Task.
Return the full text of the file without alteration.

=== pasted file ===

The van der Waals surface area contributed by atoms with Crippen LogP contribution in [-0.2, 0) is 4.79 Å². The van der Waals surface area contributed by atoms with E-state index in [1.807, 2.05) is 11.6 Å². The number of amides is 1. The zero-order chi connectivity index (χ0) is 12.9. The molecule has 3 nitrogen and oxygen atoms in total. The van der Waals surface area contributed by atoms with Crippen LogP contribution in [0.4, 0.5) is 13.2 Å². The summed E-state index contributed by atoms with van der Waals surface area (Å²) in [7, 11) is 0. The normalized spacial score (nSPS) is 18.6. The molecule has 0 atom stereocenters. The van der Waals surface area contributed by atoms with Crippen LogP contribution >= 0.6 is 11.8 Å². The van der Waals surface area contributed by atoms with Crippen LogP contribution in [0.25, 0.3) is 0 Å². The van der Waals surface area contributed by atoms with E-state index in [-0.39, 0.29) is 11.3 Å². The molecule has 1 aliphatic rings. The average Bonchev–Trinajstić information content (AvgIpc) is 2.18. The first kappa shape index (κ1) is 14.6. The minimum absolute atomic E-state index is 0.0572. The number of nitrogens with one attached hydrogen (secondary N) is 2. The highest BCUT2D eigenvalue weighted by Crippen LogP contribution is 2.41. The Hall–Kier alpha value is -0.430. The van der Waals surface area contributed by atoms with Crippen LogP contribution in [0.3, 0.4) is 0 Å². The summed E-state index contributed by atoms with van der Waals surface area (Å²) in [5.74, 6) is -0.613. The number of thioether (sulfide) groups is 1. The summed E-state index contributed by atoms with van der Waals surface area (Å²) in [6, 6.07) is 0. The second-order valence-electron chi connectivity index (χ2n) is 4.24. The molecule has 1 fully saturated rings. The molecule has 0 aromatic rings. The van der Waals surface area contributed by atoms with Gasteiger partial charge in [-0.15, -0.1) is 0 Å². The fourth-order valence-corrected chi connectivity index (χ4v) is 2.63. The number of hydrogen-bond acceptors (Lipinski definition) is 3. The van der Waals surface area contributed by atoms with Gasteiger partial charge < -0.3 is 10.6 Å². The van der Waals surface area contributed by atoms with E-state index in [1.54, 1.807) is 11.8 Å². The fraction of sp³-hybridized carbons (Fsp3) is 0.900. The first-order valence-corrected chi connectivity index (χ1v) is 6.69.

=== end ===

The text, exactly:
The van der Waals surface area contributed by atoms with Crippen LogP contribution in [-0.2, 0) is 4.79 Å². The van der Waals surface area contributed by atoms with E-state index in [1.807, 2.05) is 11.6 Å². The number of amides is 1. The zero-order chi connectivity index (χ0) is 12.9. The molecule has 3 nitrogen and oxygen atoms in total. The van der Waals surface area contributed by atoms with Crippen LogP contribution in [0.4, 0.5) is 13.2 Å². The summed E-state index contributed by atoms with van der Waals surface area (Å²) in [7, 11) is 0. The normalized spacial score (nSPS) is 18.6. The molecule has 0 atom stereocenters. The van der Waals surface area contributed by atoms with Crippen LogP contribution >= 0.6 is 11.8 Å². The van der Waals surface area contributed by atoms with Crippen LogP contribution in [0.25, 0.3) is 0 Å². The van der Waals surface area contributed by atoms with E-state index in [-0.39, 0.29) is 11.3 Å². The molecule has 1 aliphatic rings. The average Bonchev–Trinajstić information content (AvgIpc) is 2.18. The first kappa shape index (κ1) is 14.6. The minimum absolute atomic E-state index is 0.0572. The number of nitrogens with one attached hydrogen (secondary N) is 2. The highest BCUT2D eigenvalue weighted by Crippen LogP contribution is 2.41. The Hall–Kier alpha value is -0.430. The van der Waals surface area contributed by atoms with Crippen LogP contribution in [0.3, 0.4) is 0 Å². The summed E-state index contributed by atoms with van der Waals surface area (Å²) in [5.74, 6) is -0.613. The number of thioether (sulfide) groups is 1. The summed E-state index contributed by atoms with van der Waals surface area (Å²) in [6, 6.07) is 0. The second-order valence-electron chi connectivity index (χ2n) is 4.24. The molecule has 1 fully saturated rings. The molecule has 0 aromatic rings. The van der Waals surface area contributed by atoms with Gasteiger partial charge in [-0.15, -0.1) is 0 Å². The fourth-order valence-corrected chi connectivity index (χ4v) is 2.63. The number of hydrogen-bond acceptors (Lipinski definition) is 3. The van der Waals surface area contributed by atoms with Gasteiger partial charge < -0.3 is 10.6 Å². The van der Waals surface area contributed by atoms with E-state index in [1.54, 1.807) is 11.8 Å². The fraction of sp³-hybridized carbons (Fsp3) is 0.900. The first-order valence-corrected chi connectivity index (χ1v) is 6.69.